adj. Daily; pertaining especially to actions that are completed within 24 hours and are repeated every 24 hours (Whiteman 2000).


  • Discussion


The diurnal variability of nearly all of the meteorological elements is one of the most striking and consistent features of the study of weather.




The diurnal variations of important elements at the earth's surface can be summarized as follows: 1) temperature maximum occurs after local noon and minimum near sunrise; 2) relative humidity and fog are the reverse of temperature; 3) wind generally increases and veers by day and decreases and backs by night; 4) cloudiness and precipitation over a land surface increase by day and decrease at night; over water, the reverse is true but to a lesser extent; 5) evaporation is markedly greater by day; 6) condensation is much greater at night; and 7) atmospheric pressure varies diurnally or semi-diurnally according to the effects of atmospheric tides. (AMS 2000)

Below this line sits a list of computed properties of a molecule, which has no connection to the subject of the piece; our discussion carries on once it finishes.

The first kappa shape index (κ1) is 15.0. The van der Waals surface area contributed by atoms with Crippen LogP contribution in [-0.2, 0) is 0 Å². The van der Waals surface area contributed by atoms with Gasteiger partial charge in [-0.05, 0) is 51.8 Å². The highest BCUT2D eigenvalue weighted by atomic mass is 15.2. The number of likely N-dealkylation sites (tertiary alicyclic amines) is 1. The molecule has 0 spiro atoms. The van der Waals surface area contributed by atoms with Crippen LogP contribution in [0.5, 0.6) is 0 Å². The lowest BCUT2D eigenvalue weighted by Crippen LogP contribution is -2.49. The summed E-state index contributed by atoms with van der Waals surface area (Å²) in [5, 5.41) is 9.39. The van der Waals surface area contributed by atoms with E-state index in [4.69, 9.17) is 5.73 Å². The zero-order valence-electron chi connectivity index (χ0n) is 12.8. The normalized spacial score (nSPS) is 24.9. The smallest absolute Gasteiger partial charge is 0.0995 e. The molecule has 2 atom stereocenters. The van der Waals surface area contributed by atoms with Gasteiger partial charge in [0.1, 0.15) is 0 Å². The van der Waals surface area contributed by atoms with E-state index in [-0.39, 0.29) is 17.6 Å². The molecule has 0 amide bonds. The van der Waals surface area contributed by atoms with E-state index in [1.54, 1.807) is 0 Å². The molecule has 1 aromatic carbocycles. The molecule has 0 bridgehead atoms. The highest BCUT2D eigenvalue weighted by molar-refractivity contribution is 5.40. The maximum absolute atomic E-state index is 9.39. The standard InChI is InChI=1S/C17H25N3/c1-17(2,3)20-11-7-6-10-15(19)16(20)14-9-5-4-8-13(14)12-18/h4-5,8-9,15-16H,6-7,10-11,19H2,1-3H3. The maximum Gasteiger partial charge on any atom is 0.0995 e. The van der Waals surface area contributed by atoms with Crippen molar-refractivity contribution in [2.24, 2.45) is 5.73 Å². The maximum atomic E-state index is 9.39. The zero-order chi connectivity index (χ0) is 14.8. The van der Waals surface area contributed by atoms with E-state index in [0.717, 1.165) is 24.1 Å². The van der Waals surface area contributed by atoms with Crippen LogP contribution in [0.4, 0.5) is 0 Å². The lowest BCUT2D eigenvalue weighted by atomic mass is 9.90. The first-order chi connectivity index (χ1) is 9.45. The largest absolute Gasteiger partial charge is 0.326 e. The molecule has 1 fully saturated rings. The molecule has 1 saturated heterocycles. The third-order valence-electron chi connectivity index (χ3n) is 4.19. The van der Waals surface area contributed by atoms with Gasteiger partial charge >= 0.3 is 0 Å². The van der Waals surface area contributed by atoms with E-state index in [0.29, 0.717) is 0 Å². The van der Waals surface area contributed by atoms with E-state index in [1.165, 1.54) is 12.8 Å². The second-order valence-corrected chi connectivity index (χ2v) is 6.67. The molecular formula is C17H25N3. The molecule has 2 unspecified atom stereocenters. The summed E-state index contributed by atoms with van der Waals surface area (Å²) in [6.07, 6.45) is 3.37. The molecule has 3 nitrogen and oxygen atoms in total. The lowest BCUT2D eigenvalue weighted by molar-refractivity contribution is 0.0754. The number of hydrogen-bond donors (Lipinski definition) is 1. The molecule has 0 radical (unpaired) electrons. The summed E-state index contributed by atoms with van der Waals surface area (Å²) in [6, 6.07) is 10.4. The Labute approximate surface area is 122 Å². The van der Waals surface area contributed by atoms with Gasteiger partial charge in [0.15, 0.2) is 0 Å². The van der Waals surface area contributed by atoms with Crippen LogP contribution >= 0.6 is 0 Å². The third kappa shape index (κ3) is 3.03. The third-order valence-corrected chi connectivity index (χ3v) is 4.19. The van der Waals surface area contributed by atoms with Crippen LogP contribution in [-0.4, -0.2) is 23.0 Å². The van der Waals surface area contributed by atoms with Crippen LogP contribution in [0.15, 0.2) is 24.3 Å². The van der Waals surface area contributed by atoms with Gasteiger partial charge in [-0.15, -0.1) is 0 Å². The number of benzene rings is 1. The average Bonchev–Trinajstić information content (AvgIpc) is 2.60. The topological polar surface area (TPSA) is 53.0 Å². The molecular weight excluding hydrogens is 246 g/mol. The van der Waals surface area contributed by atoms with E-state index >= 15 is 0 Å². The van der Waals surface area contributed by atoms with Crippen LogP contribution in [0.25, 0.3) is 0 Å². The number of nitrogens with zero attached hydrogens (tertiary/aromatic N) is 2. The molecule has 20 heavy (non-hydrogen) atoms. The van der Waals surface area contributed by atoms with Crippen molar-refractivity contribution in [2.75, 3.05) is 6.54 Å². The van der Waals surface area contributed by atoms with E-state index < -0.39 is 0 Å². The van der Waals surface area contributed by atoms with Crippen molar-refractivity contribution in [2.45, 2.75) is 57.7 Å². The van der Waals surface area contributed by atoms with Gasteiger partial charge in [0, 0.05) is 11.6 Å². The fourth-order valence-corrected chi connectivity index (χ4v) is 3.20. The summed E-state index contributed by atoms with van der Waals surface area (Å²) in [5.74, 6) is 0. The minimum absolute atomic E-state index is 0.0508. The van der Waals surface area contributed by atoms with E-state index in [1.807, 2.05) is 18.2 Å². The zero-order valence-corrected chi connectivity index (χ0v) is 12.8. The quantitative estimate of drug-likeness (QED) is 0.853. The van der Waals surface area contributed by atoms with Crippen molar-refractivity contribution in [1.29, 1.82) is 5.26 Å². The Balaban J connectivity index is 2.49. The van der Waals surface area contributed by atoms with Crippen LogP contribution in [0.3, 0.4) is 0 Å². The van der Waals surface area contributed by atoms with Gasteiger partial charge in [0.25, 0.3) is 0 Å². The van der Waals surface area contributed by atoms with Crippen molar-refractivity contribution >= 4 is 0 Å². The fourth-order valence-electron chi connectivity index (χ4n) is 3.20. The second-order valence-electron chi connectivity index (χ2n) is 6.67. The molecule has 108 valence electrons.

• See Also


  • References

    • American Meteorological Society (AMS). 2000. Glossary of Meteorology. [Online]. Available: http://amsglossary.allenpress.com/glossary.

    • Whiteman, David C. 2000. Mountain Meteorology: Fundamentals and Applications. New York, NY: Oxford University Press, Inc. 355 pp.


  • Notes

    • Author 

      Charles W. McHugh, Fire Spatial Analyst

      Rocky Mountain Research Station